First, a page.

The Senate Judiciary Committee on Tuesday heard testimony from Ms Abrams, during which Sen John Kennedy asked Ms Abrams whether she believes specific voting laws are “racist” or not.
Ms Abrams, who has been widely credited with encouraging and facilitating unprecedented Black voter participation in her state in 2020, has condemned the new voter legislation.
“I think there are provisions of it that are racist, yes,” she responded before the senator asked her to prove her point with a “list” of the provisions she disagrees with.
Following the question, she went on to comprehensively rattle off all the provisions of the bill she had an issue with, in a calm and measured manner.
“It shortens the federal run-off period from nine weeks to four weeks. It restricts the time a voter can request and return an absentee ballot application,” she said.
She continued: “It requires that a voter have a photo identification or some other form of identification that they are willing to surrender in order to participate in an absentee ballot process.”
Ms Abrams went on to explain how this measure would make Georgia “only the fourth state in the nation to require voters to put at risk their identity” before Mr Kennedy asked her: “What else?”
“It eliminates over 300 hours of dropbox availability,” Ms Abrams continued without hesitation. “It bans nearly all out of precinct votes.”
“Is that everything?,” the senator pushes, prompting the Georgia Democrat to laugh slightly and say: “No it is not. No sir.”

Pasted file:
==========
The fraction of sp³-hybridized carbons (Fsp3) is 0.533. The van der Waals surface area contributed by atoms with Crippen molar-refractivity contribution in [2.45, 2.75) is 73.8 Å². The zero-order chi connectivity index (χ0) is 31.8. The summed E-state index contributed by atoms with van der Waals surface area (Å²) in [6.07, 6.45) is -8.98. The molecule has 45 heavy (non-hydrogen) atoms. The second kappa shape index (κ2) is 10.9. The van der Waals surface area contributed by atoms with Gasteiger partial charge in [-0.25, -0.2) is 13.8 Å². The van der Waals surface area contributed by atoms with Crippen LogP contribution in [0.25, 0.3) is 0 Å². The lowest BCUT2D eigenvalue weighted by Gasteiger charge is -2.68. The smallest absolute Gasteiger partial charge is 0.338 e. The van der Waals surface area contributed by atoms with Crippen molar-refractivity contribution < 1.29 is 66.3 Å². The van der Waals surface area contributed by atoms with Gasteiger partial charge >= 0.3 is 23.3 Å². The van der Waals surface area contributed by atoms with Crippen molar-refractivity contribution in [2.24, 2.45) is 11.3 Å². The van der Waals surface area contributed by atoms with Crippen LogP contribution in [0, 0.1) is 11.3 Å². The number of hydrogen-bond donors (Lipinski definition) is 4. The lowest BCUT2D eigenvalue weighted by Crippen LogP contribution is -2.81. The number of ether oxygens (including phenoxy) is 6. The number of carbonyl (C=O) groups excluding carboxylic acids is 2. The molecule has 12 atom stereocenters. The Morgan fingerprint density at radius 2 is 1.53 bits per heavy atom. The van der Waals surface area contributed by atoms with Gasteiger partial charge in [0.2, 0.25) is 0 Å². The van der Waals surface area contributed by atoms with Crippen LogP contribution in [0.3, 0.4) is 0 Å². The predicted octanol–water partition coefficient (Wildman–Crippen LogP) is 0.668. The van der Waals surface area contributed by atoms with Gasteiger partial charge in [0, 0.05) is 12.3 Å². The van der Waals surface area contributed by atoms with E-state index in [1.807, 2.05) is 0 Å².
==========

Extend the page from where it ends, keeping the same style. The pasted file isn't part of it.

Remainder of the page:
Ms Abrams continued on to her next point, explaining how the bill “restricts hours of operation under the guise of setting a standardised timeline” and then begins her next before Mr Kennedy interrupts saying: “OK. I get the idea.”
Social media users were quick to praise Ms Abrams for her handling of the situation and her repeated rebuffs against the Republican lawmaker.
“If you watch even a couple minutes of this testimony you’ll see @staceyabrams do what she does best,” the former secretary of state of Missouri, Jason Kander, said.
“Respectfully and seriously make a compelling argument without alienating viewers who don’t yet agree with her. Her professionalism never comes at the expense of passion.”
“Do. Not. Come. For. Stacey. Abrams,” actor Steven Pasquale also responded online.
“Kennedy interrupts several times to try and throw Stacey off. It doesn’t work and he is sorry he asked,” one user commented.
“When you ask a brilliant woman a question you do not believe she is prepared to answer, you start cutting her off every chance you get,” another person said. “You can’t play ball in her court. You’re outclassed, outwitted, and unprepared.”
“’I get the idea.’ Translation: ‘Stop answering my question. You’re making me look bad,’” one person said.
Democrats and voting rights groups have condemned the passage of the bill as they say the law will disproportionately disenfranchise voters of colour.
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